With the Great Recession now over for seven years, how is job growth coming along in the world’s wealthiest countries?
In fact, it has been “painfully slow,” according to the Organization for Economic Cooperation and Development.
Labor markets have been held down by a “low-growth trap characterized by low investment, anemic productivity gains and weak job creation with stagnant wages,” it said Thursday.
The Paris-based forum, made up of 35 democracies with market economies, released its annual employment assessment. It found that three-quarters of OECD countries are still running high levels of unemployment. For example, in Greece, France, Italy, Portugal, the Slovak Republic and Spain, the jobless rate remains in double digits.
Results have been far better in the United States, where the unemployment rate is back down to 4.7 percent. That’s the same rate recorded in November 2007, just before the recession began.
On Friday, the Labor Department will release employment figures for June. The May report was extremely disappointing, showing employers added just 38,000 jobs for the month. Economists are predicting a rebound for June, with a Wall Street Journal poll showing most expect about 165,000 new jobs, a hiring pace more in line with results of the past several years.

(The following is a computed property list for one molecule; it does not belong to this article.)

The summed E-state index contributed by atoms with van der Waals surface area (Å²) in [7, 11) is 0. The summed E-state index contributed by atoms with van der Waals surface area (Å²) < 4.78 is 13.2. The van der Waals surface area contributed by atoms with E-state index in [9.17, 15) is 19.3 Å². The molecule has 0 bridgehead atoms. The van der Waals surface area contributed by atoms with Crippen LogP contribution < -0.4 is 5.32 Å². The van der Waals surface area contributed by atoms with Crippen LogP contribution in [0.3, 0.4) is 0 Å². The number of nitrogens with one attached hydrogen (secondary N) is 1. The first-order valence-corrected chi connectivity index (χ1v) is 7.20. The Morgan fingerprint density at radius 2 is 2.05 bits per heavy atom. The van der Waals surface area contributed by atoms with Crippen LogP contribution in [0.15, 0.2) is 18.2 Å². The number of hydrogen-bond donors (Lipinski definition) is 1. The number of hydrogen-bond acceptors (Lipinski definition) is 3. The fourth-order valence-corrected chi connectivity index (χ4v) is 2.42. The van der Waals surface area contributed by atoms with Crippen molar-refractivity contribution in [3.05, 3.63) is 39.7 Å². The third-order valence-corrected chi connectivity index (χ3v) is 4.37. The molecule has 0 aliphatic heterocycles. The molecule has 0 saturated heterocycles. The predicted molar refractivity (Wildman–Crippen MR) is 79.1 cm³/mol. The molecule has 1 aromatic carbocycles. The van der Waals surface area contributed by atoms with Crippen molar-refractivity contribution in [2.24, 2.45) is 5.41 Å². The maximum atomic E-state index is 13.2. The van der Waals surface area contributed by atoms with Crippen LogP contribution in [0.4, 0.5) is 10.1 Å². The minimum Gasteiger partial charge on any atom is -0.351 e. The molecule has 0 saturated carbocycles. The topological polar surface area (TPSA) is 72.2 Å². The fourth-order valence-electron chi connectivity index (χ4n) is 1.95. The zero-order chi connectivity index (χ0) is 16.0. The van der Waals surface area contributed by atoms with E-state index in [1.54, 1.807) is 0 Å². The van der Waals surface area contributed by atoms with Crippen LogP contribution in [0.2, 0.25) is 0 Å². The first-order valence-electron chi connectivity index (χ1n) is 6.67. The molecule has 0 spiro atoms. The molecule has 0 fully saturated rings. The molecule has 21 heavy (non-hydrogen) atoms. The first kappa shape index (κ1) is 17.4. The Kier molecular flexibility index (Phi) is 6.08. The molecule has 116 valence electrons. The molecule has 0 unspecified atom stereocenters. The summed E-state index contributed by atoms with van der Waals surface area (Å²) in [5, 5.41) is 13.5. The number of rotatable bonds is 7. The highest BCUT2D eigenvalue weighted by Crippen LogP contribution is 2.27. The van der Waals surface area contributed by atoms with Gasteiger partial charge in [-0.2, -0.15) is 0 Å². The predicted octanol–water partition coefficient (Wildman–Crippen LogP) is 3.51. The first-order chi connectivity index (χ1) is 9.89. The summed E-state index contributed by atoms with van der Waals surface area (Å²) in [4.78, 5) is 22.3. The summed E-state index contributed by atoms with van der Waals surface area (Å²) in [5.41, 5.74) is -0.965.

Even if it turns out May was just a fluke, there’s reason to be less than thrilled with the U.S. labor market. While job growth has been “quite strong” in the United States, “the share of working-age adults who are employed remains 3.4 percentage points below its pre-crisis level,” the OECD report said.
In other words, millions of discouraged Americans have given up job searches and declared themselves disabled or retired.
And the report says that “even in countries where labor market slack has been absorbed, low quality jobs and a high level of labor market inequality are of concern.”
The OECD recommends that countries adopt “high-performance work practices” that boost productivity, “such as team work, job rotation, bonus pay and flexibility in working hours.”
It also said “many disadvantaged youth require a co-ordinated package of services to allow them to surmount a variety of barriers to a successful integration into employment, including health problems, skills deficits and social isolation.”
The countries with unemployment rates below 5 percent, in addition to the United States, include: the Czech Republic, Germany, Iceland, Japan, South Korea, Mexico, Norway and Switzerland.